Australasian Science: Australia's authority on science since 1938

Scorpion Venom Unlocked

By Stephen Luntz

The first comprehensive study of the venom of Australian scorpions has helped understanding of the evolution of these creatures, and may lead to painkilling medications.

The full text of this article can be purchased from Informit.

Australia is well-known for its dangerous snakes, spiders, jellyfish and octopi, but scorpion venom rarely gets a mention. There is a reason for that – Australian scorpions are small and most prey on small insects. “It is the prey that drives venom development with them, and it’s not designed for vertebrates so it is seldom fatal to humans,” says A/Prof Bryan Fry of the University of Queensland’s School of Biological Sciences.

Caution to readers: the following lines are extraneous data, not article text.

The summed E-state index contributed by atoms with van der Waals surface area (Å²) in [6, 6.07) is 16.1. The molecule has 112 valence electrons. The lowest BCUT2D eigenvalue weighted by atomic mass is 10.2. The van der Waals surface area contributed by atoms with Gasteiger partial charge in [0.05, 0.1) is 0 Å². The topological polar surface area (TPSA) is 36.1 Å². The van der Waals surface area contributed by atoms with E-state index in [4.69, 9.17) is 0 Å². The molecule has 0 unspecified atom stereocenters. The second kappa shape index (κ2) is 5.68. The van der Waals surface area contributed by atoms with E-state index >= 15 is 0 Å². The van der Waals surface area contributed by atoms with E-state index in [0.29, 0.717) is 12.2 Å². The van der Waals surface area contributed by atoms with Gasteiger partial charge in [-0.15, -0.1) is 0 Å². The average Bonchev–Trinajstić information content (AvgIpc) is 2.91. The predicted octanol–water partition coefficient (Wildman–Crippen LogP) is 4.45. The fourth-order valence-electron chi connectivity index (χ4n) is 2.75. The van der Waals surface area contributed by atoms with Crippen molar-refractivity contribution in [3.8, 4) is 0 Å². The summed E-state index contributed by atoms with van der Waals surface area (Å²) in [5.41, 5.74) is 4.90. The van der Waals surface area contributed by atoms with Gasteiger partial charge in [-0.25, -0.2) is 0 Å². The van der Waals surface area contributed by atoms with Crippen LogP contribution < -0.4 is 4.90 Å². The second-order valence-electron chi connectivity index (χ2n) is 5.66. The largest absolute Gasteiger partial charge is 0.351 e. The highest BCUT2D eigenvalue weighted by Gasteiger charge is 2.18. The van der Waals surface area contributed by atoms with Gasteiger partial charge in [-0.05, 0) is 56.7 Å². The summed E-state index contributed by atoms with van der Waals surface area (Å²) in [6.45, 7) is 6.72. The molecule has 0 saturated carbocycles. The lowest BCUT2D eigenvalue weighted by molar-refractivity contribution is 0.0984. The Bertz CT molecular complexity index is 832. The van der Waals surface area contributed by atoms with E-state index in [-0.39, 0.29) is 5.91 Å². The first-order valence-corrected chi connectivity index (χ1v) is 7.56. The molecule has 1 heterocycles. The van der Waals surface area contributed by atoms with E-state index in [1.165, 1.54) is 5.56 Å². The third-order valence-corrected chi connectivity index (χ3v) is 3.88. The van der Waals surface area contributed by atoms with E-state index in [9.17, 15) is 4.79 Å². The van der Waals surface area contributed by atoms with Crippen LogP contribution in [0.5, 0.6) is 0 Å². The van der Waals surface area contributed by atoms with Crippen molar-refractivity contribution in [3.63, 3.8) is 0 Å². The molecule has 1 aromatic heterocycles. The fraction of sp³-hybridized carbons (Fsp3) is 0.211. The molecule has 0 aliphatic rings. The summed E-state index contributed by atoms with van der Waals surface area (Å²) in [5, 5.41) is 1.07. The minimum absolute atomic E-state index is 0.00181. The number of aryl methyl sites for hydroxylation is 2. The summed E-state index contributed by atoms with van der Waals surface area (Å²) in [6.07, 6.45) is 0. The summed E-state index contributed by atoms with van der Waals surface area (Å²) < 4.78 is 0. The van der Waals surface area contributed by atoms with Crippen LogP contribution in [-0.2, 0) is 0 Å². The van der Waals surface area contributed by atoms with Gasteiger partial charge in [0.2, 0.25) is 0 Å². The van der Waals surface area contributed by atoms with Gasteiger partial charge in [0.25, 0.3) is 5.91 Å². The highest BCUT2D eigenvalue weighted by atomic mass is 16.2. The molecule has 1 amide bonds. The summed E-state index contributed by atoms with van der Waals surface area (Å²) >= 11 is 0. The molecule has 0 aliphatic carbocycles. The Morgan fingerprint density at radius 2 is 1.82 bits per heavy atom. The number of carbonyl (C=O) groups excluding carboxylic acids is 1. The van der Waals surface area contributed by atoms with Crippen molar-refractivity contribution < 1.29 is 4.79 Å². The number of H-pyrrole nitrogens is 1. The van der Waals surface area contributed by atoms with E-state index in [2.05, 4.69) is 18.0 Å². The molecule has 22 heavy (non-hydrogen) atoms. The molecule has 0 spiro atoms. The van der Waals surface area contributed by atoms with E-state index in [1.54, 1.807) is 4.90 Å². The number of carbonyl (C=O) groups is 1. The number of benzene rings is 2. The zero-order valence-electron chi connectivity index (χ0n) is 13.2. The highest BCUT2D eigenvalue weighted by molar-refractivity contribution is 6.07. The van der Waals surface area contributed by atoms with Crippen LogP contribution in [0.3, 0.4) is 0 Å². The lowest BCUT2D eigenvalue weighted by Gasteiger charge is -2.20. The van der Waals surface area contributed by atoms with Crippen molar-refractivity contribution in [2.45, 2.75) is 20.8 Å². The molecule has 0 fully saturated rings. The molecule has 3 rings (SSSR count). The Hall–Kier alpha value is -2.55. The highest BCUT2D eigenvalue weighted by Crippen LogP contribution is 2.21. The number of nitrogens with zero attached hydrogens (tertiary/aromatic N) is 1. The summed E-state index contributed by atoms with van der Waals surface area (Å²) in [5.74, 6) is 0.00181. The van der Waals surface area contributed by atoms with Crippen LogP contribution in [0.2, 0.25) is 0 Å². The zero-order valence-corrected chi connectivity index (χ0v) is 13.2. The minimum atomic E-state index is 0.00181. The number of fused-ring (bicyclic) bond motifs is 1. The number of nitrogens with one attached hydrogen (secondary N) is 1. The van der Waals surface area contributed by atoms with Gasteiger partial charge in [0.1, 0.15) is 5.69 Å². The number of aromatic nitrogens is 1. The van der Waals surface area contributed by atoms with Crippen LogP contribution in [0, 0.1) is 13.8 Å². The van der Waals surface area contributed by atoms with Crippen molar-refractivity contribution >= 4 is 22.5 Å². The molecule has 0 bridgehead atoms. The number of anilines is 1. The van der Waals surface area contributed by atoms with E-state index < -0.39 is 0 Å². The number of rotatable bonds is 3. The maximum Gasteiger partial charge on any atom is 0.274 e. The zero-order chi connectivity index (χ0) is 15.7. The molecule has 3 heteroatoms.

Moreover, while Australian scorpions are widespread they don’t tend to venture into houses much so stings are rare. In Mexico, Fry notes, there are half a million stings each rainy season, dwarfing the impact of snakes and spiders worldwide.

While Australian scorpions may not be deadly, some species can still be extraordinarily painful while others cause numbness. “The compounds which cause numbness can be directly useful in treating pain, and the ones that cause pain can teach us a lot about how pain works and how we can reduce it.

“We have a remarkably poor grasp of how pain works,” Fry says. “These can help us discover new receptors, new receptor subtypes and binding.

“Different sorts of pain respond to different painkillers in different ways. Some sorts of pain don’t respond to any painkillers because we don’t know about those receptors. If these bind to a receptor and turn it on, a slight modification might turn it...

The full text of this article can be purchased from Informit.